developmental skills

February 28, 2011

The Strength of Group Play

Last week we discussed the “tiger mom” parenting debate and my mantra was:
“The key to parenting best practices is to tune into your child’s unique mind and profile of strengths and help them become who they truly are. Assume their mind and profile is a mine rich in gems of inestimable value. Our job as parents and educators is to bring out those brilliant gifts by finding great ways to engage that mind in meaningful ways — with activities, projects, and education that challenge and cultivate that richness.”

I realize that it is easier said then done. How do we actually identify and engage our child’s uniqueness.

One simple observation is that we see our child’s strengths by comparing and contrasting their behaviors to what other kids are doing around their age & stage. Sports is a great example, I had no clue about my son’s athletic and soccer skills until he joined a soccer team and I saw him playing with others. Watching him play in the backyard alone was not nearly as helpful as seeing him play in a context with others his age.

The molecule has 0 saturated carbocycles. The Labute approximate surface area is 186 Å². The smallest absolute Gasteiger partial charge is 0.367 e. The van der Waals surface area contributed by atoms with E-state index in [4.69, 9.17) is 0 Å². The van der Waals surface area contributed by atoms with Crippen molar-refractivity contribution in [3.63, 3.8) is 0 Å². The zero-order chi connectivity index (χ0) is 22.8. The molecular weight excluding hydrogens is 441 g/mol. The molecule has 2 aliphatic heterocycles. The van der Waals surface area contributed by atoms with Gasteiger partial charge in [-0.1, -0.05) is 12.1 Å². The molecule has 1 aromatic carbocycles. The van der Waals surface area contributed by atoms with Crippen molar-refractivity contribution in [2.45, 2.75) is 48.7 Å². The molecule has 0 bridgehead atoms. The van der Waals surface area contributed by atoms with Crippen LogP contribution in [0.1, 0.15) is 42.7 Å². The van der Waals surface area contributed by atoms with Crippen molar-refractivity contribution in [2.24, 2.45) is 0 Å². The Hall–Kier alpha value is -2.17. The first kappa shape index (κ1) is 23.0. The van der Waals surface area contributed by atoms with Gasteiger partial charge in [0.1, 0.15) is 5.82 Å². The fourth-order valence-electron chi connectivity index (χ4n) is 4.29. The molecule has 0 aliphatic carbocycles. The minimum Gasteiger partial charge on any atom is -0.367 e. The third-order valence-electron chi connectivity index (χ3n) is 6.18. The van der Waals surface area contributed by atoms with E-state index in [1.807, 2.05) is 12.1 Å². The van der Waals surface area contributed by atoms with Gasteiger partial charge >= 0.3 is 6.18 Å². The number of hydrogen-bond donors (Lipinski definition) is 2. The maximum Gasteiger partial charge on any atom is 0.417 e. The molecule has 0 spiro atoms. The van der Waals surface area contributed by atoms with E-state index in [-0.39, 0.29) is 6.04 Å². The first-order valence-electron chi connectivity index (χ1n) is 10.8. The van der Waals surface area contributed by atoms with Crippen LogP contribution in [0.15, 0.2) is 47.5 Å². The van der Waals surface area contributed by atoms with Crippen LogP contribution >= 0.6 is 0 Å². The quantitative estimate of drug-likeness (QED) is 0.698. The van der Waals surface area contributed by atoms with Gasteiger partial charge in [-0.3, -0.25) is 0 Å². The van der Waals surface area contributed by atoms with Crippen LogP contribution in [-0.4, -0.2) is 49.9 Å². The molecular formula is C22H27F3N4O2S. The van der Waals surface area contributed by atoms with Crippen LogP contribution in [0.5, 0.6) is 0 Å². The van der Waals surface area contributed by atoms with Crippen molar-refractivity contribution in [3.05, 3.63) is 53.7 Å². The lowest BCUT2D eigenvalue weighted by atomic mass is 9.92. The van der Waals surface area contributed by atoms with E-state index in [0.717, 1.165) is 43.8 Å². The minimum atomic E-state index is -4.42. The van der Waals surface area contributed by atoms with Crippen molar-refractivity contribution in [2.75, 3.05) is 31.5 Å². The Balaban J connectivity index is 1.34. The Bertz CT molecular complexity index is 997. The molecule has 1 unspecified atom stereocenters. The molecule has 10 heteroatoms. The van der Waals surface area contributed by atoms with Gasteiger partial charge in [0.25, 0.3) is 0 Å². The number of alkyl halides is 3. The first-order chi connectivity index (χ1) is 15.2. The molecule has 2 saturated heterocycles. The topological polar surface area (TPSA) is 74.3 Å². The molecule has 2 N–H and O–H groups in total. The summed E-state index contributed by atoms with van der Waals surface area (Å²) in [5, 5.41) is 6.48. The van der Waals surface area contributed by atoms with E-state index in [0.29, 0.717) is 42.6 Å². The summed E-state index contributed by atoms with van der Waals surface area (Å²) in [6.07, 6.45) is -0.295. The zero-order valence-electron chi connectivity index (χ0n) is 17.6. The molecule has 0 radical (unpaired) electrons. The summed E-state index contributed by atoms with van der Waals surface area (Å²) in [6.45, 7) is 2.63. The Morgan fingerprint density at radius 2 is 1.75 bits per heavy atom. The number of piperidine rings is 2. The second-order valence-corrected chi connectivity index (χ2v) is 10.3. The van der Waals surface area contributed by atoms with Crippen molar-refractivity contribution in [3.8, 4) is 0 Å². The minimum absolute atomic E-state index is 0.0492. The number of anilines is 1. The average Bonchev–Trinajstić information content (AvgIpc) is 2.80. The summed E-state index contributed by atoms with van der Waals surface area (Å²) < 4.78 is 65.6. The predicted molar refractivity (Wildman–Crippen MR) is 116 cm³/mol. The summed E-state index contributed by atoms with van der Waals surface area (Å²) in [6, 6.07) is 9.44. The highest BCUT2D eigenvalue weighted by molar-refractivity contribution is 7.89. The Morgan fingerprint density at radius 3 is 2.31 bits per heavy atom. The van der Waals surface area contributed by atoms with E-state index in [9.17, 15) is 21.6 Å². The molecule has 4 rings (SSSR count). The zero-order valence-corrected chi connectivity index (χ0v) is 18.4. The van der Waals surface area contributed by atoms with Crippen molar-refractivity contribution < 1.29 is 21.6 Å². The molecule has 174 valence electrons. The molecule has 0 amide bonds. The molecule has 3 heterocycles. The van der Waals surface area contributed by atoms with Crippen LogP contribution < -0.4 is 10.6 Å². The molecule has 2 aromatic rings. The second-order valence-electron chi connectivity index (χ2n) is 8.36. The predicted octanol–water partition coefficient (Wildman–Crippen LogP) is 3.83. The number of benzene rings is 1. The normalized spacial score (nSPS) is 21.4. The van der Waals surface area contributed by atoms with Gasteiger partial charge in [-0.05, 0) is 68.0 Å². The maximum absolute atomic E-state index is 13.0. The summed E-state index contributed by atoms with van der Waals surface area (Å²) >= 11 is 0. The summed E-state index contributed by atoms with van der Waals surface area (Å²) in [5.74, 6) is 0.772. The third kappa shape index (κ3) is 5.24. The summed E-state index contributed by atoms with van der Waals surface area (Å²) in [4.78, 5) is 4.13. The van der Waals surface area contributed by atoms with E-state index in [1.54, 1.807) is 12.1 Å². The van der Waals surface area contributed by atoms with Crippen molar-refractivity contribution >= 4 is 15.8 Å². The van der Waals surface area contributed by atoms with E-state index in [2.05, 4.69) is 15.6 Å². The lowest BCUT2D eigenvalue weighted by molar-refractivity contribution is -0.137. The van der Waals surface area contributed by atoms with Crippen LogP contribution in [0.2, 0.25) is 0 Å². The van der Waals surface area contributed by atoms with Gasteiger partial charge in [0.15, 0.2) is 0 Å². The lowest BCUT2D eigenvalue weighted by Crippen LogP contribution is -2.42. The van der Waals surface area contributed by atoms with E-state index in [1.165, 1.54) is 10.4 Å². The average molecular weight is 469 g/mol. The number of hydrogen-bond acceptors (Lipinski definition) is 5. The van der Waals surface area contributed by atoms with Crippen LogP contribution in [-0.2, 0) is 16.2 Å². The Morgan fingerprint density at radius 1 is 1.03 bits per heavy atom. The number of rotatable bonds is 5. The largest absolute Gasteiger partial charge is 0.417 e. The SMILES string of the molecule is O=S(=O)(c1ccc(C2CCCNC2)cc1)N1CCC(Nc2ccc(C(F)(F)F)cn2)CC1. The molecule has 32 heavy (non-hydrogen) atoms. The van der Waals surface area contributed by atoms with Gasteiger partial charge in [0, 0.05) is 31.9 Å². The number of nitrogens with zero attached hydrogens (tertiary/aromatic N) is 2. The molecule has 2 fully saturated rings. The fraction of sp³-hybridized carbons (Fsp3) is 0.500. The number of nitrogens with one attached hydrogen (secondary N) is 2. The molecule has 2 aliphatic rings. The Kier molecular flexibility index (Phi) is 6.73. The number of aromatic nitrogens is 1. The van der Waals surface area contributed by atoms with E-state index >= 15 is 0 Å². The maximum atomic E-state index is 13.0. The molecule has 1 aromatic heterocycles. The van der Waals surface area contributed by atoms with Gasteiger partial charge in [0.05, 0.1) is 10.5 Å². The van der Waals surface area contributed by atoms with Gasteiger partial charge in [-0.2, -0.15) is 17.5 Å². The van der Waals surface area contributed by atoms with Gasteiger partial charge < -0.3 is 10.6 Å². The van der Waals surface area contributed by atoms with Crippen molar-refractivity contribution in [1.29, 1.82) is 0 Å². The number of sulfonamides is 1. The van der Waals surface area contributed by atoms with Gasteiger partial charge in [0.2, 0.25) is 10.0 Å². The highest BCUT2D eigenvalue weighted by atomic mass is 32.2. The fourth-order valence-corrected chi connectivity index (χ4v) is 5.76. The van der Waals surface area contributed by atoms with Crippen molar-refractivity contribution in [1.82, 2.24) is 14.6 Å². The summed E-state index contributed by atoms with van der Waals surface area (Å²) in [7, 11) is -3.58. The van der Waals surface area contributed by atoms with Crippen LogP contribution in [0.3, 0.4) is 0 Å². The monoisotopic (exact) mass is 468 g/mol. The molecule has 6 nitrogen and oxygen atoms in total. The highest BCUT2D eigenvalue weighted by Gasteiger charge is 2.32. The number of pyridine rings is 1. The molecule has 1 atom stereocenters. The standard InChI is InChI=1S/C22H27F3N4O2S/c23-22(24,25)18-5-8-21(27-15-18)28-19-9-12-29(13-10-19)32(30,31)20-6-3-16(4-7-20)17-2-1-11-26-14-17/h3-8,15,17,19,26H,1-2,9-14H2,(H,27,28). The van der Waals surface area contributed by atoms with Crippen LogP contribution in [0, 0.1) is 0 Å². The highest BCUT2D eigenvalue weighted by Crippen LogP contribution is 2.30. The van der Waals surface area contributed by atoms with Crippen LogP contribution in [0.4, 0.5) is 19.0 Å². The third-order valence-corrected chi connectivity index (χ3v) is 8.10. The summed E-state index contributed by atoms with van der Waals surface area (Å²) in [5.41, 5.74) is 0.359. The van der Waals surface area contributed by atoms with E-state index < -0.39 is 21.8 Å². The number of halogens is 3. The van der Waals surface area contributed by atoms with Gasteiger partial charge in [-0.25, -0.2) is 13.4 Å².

I know that it is politically correct these days to say we never want to compare our kids to others and I do understand the downside risk of comparing motivated by a desire to brag about our child or to satisfy our own pride of raising the “best” kids. Instead we want to be motivated by a chance to really get to know our own child better. The simple fact is that every child is unique and they give off signals all the time about what makes them so. Group settings help us see those signals more clearly. We want to expose our kids to a diverse range of activities so that we can actually see what most interests them, heightens their joy and draws out their skills and lets them shine.

September 28, 2010

Early Logic Adventures- Figuring things out

Once our babies start to sit up, this milestone opens a whole new range of exploration. Their hands free up and whatever they can get them on, they want to explore and manipulate. Here Whitney, gets her hands on one of Dad’s shoes — grabbing the shoelace, bringing it to her mouth, flapping it around, tugging on it til the shoe moves. These explorations help her “figure out” the shoe or any object for that matter:

As mentioned last post, one of the first steps in the development in logic is a baby’s realization that he or she can make something happen. As our babies’ day-to-day experiences accumulate, they begin to notice patterns in their world. They begin to organize and integrate the world into spatial and sequential categories. They explore the features of different objects and learn to “figure things out” — what makes a shoe a shoe, a ball a ball, etc. Bring a bunch of varied objects into their reach and enjoy the show.

September 8, 2010

Early Logic Adventures- Making things happen